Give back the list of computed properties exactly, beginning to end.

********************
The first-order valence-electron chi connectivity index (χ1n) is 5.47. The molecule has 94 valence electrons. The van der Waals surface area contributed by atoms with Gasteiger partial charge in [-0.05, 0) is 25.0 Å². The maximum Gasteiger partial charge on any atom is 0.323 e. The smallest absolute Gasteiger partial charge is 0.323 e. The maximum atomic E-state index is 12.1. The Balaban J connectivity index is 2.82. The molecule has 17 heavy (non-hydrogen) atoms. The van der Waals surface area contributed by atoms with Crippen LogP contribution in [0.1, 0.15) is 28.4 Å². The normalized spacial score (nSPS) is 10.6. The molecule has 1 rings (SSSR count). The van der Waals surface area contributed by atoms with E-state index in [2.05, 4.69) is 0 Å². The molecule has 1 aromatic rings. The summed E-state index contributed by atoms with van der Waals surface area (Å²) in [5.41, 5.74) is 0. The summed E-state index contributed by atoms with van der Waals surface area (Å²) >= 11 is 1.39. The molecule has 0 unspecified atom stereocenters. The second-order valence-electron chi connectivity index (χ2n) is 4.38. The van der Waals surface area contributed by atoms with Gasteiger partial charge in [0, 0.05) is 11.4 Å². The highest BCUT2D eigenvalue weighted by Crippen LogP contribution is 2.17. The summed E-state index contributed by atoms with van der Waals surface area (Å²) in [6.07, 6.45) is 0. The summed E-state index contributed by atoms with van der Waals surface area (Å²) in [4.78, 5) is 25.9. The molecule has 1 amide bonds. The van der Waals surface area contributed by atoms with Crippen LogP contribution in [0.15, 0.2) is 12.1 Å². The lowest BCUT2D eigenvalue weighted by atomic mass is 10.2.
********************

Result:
The first-order valence-electron chi connectivity index (χ1n) is 5.47. The molecule has 94 valence electrons. The van der Waals surface area contributed by atoms with Gasteiger partial charge in [-0.05, 0) is 25.0 Å². The maximum Gasteiger partial charge on any atom is 0.323 e. The smallest absolute Gasteiger partial charge is 0.323 e. The maximum atomic E-state index is 12.1. The Balaban J connectivity index is 2.82. The molecule has 17 heavy (non-hydrogen) atoms. The van der Waals surface area contributed by atoms with Crippen LogP contribution in [0.1, 0.15) is 28.4 Å². The normalized spacial score (nSPS) is 10.6. The molecule has 1 rings (SSSR count). The van der Waals surface area contributed by atoms with E-state index in [2.05, 4.69) is 0 Å². The molecule has 1 aromatic rings. The summed E-state index contributed by atoms with van der Waals surface area (Å²) in [5.41, 5.74) is 0. The summed E-state index contributed by atoms with van der Waals surface area (Å²) >= 11 is 1.39. The molecule has 0 unspecified atom stereocenters. The second-order valence-electron chi connectivity index (χ2n) is 4.38. The van der Waals surface area contributed by atoms with Gasteiger partial charge in [0, 0.05) is 11.4 Å². The highest BCUT2D eigenvalue weighted by Crippen LogP contribution is 2.17. The summed E-state index contributed by atoms with van der Waals surface area (Å²) in [6.07, 6.45) is 0. The summed E-state index contributed by atoms with van der Waals surface area (Å²) in [4.78, 5) is 25.9. The molecule has 1 amide bonds. The van der Waals surface area contributed by atoms with Crippen LogP contribution in [0.15, 0.2) is 12.1 Å². The lowest BCUT2D eigenvalue weighted by atomic mass is 10.2.